screen with no border, is sometimes frustrating for even a tech to diagnose. 
We usually start by process of elimination, keeping in mind the chips most 
likely to fail in order. Each board is different in how many of the major 
chips are socketed, but that's a good place to start. Reseat all socketed chips 
by lifting up on each end slightly (pry between chip and socket with a small 
flat-blade screwdriver) and press the chip back down. There is no need to 
remove the chip just for reseating. You risk bending pins if you remove it.
    If you suspect a chip is bad based on symptoms, the best way to test it is 
by installing it in a working computer. If none are available, and/or you have 
no spare parts or boards, the job is nearly impossible. Substitution of chips 
or parts is the only practical way for most people to diagnose a fault. Don't 
overlook the power supply when you are troubleshooting. It deserves its bad 
reputation for damaging computer chips under some fault modes. Check by 
substitution only. The original supply is "potted" with epoxy inside and is not 
repairable. After-market power supplies are "beefier" and usually repairable.
     The 85xx series chips used in the C64C are, for the most part, not 
interchangeable with earlier C64 ICs. They represent a different logic "family" 
and in some cases have a different pinout. Substitutions should therefore not be 
made casually. 
     As indicated above, the computer will work with a few of the major chips 
removed. This is helpful as a diagnostic. For example, the SID can produce a 
blank screen if shorted, but the computer will still work without it, except 
of course without sound, and the POTX/Y inputs will not work (mouse, graphics 
tablet, etc.) but a joystick will still work. The two CIA chips can be removed 
to test for shorted chips (they're bad for sure if they get hot) and the computer 
will come up if the chip is bad although the startup screen will be affected (see 
chip list for U1 and U2). A bad keyboard row or column is usually caused by a bad 
CIA. The two CIAs can be swapped to aid in diagnosis if no other parts are 
available, and the fault will follow the bad chip, but of course with different 
symptoms.
     Unlike the one in the C64, the PLA in the C64C runs cool to the touch. I've 
never seen a bad one. Of course new and old versions are not interchangeable.
The older 6510 MPU seems to work in the C64C as a sub for the 8500. I have tried 
an 8500 in an old C64 and it worked (diagnostic test only), but I don't know how 
well these chips interchange in actual use. All of the 8500 series chips run cooler 
than the older 6500 series. The later C64C uses some of the same chips as a C128. 
     Note that an open fuse in the older C64 computer will make it non-functional 
because the converted 9VAC runs the VIC and SID chips. An open fuse or failed 9VAC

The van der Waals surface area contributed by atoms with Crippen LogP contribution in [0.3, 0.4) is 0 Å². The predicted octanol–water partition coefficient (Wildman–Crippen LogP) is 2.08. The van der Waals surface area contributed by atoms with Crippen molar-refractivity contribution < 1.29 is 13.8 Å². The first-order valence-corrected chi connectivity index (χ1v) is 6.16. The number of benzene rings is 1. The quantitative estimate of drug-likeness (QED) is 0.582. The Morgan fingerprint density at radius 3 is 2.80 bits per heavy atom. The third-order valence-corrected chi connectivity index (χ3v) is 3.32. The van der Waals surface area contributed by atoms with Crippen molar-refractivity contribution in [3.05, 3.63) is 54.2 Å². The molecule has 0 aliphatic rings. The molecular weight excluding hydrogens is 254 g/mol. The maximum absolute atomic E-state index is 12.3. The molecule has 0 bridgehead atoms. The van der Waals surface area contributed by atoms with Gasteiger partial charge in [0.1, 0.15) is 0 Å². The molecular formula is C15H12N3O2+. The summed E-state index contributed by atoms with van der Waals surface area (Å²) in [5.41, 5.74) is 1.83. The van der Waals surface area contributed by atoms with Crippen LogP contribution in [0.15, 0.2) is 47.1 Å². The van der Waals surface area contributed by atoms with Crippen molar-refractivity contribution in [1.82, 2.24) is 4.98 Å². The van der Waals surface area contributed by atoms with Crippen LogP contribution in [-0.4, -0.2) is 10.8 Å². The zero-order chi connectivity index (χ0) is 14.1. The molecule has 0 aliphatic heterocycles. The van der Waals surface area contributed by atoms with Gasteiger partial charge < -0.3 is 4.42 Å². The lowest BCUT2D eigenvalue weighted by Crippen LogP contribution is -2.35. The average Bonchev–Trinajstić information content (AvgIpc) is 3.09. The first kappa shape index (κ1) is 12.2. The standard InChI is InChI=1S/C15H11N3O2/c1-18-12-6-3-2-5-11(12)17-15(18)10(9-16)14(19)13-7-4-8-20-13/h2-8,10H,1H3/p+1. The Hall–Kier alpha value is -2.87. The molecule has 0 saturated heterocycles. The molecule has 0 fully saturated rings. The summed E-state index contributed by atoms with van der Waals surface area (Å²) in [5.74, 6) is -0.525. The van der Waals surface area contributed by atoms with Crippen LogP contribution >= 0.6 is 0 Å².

(bad power supply) with the later C64C may not be immediately apparent... the 
computer will still work but you will have no sound, the user port will not get 
the 9VAC, and the cassette motor will not work. 
     The cabinet screws and the ones inside the computer may be the newer Torx 
(star-shaped) type rather than standard Philips. If so, you may need to get a 
T-10 bit to removed those screws. I've found that a standard small flat-blade 
screwdriver fits well enough if a Torx driver is not available.
     As mentioned before, the "blank screen" symptom is the hardest to troubleshoot 
because many different problems can produce that symptom. It would therefore be 
helpful to know what signals should appear on each pin of the microprocessor, the 
heart of the machine. If, for example, the reset line was being held low for some 
reason, that could be traced down to the specific problem and fixed. With that in 
mind, here is the pinout for the 6510/8500 microprocessor used in the C64 and C64C. 
Readings are taken with computer on and no external devices connected, keyboard 
unplugged. You'll need an oscilloscope or logic probe to make sense of some of 
these readings.
   
1  CLK 1 IN	OSC SIGNAL
2  RDY		DATA, ANDED BA FROM PLA + \DMA 
3  \IRQ		DATA (HIGH)
4  \NMI		HIGH, FROM \RESTORE CIRCUIT
5  AEC		DATA, ANDED AEC FROM VIC + \DMA
6  VCC		ALWAYS +5VDC
7  A0		DATA  \
8  A1		DATA   |
9  A2		DATA   |
10 A3		DATA   |
11 A4		DATA   |
12 A5		DATA   |
13 A6		DATA   | 
14 A7		DATA   |
15 A8		DATA   | ADDRESS LINES
16 A9		DATA   |
17 A10		DATA   |
18 A11		DATA   |
19 A12		DATA   |
20 A13		DATA   |
21 GROUND	0 VDC
22 A14		DATA   |
23 A15		DATA  /
24 P5 		+3V
25 P4		HIGH
26 P3		LOW
27 P2		HIGH
28 P1		HIGH
29 P0		HIGH
30 D7		DATA  \
31 D6		DATR   |
32 D5		DATA   |
33 D4		DATA   |
34 D3		DATA   | DATA LINES
35 D2		DATA   |
36 D1		DATA   |
37 D0		DATA   |
38 R/W		DATA  /
39 CLK 2 OUT	OSC SIGNAL
40 \RESET	HIGH, FROM RESET CIRCUIT
     

Ray Carlsen CET
CARLSEN ELECTRONICS
If you have any questions or comments, please feel free to write,
especially if you spot an error here. Thanks!